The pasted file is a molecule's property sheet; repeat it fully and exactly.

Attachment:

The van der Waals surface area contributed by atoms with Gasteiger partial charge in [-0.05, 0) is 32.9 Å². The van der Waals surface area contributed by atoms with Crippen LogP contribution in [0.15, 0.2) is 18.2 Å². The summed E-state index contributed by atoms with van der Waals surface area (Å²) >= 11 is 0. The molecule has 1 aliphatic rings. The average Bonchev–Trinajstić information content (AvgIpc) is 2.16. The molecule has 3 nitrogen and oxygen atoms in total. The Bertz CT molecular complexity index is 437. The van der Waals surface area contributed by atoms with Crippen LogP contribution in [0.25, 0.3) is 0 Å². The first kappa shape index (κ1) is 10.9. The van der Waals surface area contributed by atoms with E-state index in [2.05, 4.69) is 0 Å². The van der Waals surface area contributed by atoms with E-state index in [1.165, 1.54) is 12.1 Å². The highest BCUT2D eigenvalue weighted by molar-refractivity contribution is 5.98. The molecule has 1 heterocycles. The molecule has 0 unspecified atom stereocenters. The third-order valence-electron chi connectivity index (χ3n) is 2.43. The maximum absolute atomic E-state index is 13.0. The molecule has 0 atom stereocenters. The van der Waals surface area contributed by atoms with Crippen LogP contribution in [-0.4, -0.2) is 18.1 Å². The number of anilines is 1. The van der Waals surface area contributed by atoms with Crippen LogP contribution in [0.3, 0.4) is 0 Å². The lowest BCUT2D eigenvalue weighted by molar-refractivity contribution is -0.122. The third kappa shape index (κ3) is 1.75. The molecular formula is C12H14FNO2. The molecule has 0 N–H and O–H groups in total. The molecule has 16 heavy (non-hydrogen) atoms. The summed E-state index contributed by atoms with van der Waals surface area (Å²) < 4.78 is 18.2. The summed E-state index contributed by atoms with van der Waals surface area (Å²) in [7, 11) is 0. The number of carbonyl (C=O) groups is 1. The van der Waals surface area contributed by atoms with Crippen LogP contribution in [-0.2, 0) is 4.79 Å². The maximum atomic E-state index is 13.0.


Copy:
The van der Waals surface area contributed by atoms with Gasteiger partial charge in [-0.05, 0) is 32.9 Å². The van der Waals surface area contributed by atoms with Crippen LogP contribution in [0.15, 0.2) is 18.2 Å². The summed E-state index contributed by atoms with van der Waals surface area (Å²) >= 11 is 0. The molecule has 1 aliphatic rings. The average Bonchev–Trinajstić information content (AvgIpc) is 2.16. The molecule has 3 nitrogen and oxygen atoms in total. The Bertz CT molecular complexity index is 437. The van der Waals surface area contributed by atoms with Crippen LogP contribution in [0.25, 0.3) is 0 Å². The first kappa shape index (κ1) is 10.9. The van der Waals surface area contributed by atoms with E-state index in [2.05, 4.69) is 0 Å². The van der Waals surface area contributed by atoms with E-state index in [1.165, 1.54) is 12.1 Å². The highest BCUT2D eigenvalue weighted by molar-refractivity contribution is 5.98. The molecule has 1 heterocycles. The molecule has 0 unspecified atom stereocenters. The third-order valence-electron chi connectivity index (χ3n) is 2.43. The maximum absolute atomic E-state index is 13.0. The molecule has 0 atom stereocenters. The van der Waals surface area contributed by atoms with Crippen LogP contribution in [-0.4, -0.2) is 18.1 Å². The number of anilines is 1. The van der Waals surface area contributed by atoms with Crippen LogP contribution in [0.3, 0.4) is 0 Å². The lowest BCUT2D eigenvalue weighted by molar-refractivity contribution is -0.122. The third kappa shape index (κ3) is 1.75. The molecular formula is C12H14FNO2. The molecule has 0 N–H and O–H groups in total. The molecule has 16 heavy (non-hydrogen) atoms. The summed E-state index contributed by atoms with van der Waals surface area (Å²) < 4.78 is 18.2. The summed E-state index contributed by atoms with van der Waals surface area (Å²) in [7, 11) is 0. The number of carbonyl (C=O) groups is 1. The van der Waals surface area contributed by atoms with Crippen LogP contribution in [-0.2, 0) is 4.79 Å². The maximum atomic E-state index is 13.0.